- Chuck Kerr
Private gains, public pains
In June 2011 staff at the South Florida State Hospital began to worry Luis Santana, who'd long battled mental illness, had slipped into another psychotic episode, writing in reports that Santana was "pacing, restless, repeatedly flushing the toilet." Some hours later hospital staff put Santana, pumped with six powerful psychiatric meds, into a hot bath.
Staff later discovered Santana's dead body in the scalding water, the skin "sloughing" off his face. That's according to an investigation by the Florida Department of Children and Families last year into Santana's and two other questionable deaths at the 335-bed facility operated by the GEO Care, a wholly-owned subsidiary of the private prison corporation GEO Group.
This summer, just as the Associated Press first reported on the three gruesome deaths at GEO's South Florida psychiatric hospital, GEO was ramping up efforts to take over management of a similar facility in Texas. In a quiet, largely overlooked budget rider last session the Legislature told Texas Department of State Health Services to seek bids from private companies to run one of Texas' public psychiatric hospitals — the caveat being the company could somehow run the facility at 10 percent below what Texas currently spends, all while managing to eke out a profit.
Only GEO responded to the bid, and according to those with knowledge of the proposal GEO has its eyes on the Kerrville State Hospital, where courts every year send hundreds of incarcerated criminal defendants declared incompetent and unable to participate in their own defense, so-called "forensic commitments."
As DSHS reviews GEO's proposal — the agency's set to deliver its findings and recommendation to the Governor's office and the Legislative Budget Board this month — advocates, government watchdogs, and mental health care providers bemoan the prospect of turning Kerrville over to GEO.
As Maria Ramos, a social worker and board member with the ACLU of Texas, put it in a Houston Chronicle editorial this month, "There's a scandal waiting to happen if GEO Care gets its hands on another Texas mental health hospital."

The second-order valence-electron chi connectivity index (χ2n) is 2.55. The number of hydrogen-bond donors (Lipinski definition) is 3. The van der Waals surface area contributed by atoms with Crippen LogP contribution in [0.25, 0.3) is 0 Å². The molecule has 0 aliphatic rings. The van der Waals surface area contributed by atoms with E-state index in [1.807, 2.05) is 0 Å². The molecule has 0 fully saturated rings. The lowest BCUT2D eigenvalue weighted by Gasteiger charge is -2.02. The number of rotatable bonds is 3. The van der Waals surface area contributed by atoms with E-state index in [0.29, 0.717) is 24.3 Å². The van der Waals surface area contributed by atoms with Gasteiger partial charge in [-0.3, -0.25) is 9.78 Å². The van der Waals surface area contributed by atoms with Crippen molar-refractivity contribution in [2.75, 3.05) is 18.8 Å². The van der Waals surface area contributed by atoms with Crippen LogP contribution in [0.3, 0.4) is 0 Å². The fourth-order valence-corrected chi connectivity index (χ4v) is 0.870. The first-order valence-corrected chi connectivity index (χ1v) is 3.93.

This summer a coalition of civil rights, mental health, labor, public policy, and faith-based organizations signed a letter urging DSHS to reject the GEO Care bid. GOP state Rep. Harvey Hilderbran, who represents Kerrville, openly opposes the prospect of privatizing the Kerrville State Hospital. "I'm not necessarily opposed to privatization – you've got to take it on a case by case basis – but in this case there are a lot of potential problems," Hilderbran said. He's troubled that GEO was the sole bidder and worries the company would save money at the expense of quality care and employee benefits.
Last week Hilderbran sent a letter to DSHS urging the agency to reject the proposal. "[The Kerrville State Hospital] has a strong reputation of providing high quality service to its patients," he wrote. "I have serious concerns that privatizing the hospital will result in a dramatic, harmful reduction in the quality of service."
GEO spokesman Pablo Paez declined by email to discuss details of the Kerrville proposal. Meanwhile a series of health and safety compliance reviews by the DSHS conducted this year raises serious concerns over care provided at GEO's Montgomery County Mental Health Treatment Facility, Texas' first publicly-funded, privately-run psychiatric hospital. DSHS found a litany of violations at the facility ranging from unauthorized seclusion to keeping patients hospitalized months after they'd been found competent to stand trial. In its review of the facility, DSHS's state hospital division noted serious injuries and incidents that were never reported to the state — like one inmate who seriously harmed himself before eating fecal matter. Classes designed to rehabilitate patients were described as "bedlam."
In internal DSHS emails reviewed by the Current, State Hospitals Section employee Jo Ann Elliott wrote to colleagues about one particular case of neglect at the Montgomery County facility: "While in seclusion for four hours, [a] patient banged his head on the seclusion window and walls, causing lacerations to both eyes and a bruise to the head. Patient threatened staff if door was opened. No physician assessment during this time. Why was [restraint] not considered to protect the patient from self-harm?"
Elliot adds, "No physician assessment occurred during the 4 hour seclusion. The lack of action by staff would be a reportable incident to DFPS [Department of Family and Protective Services] in one of the state hospitals."
DSHS has filed a notice of violation with the facility, fining GEO over $100,000, said agency spokesman Carrie Williams. She declined to comment on whether GEO's past performance at Montgomery County and elsewhere will impact DSHS's assessment of GEO's Kerrville proposal. DSHS has no public hearings scheduled for the GEO proposal.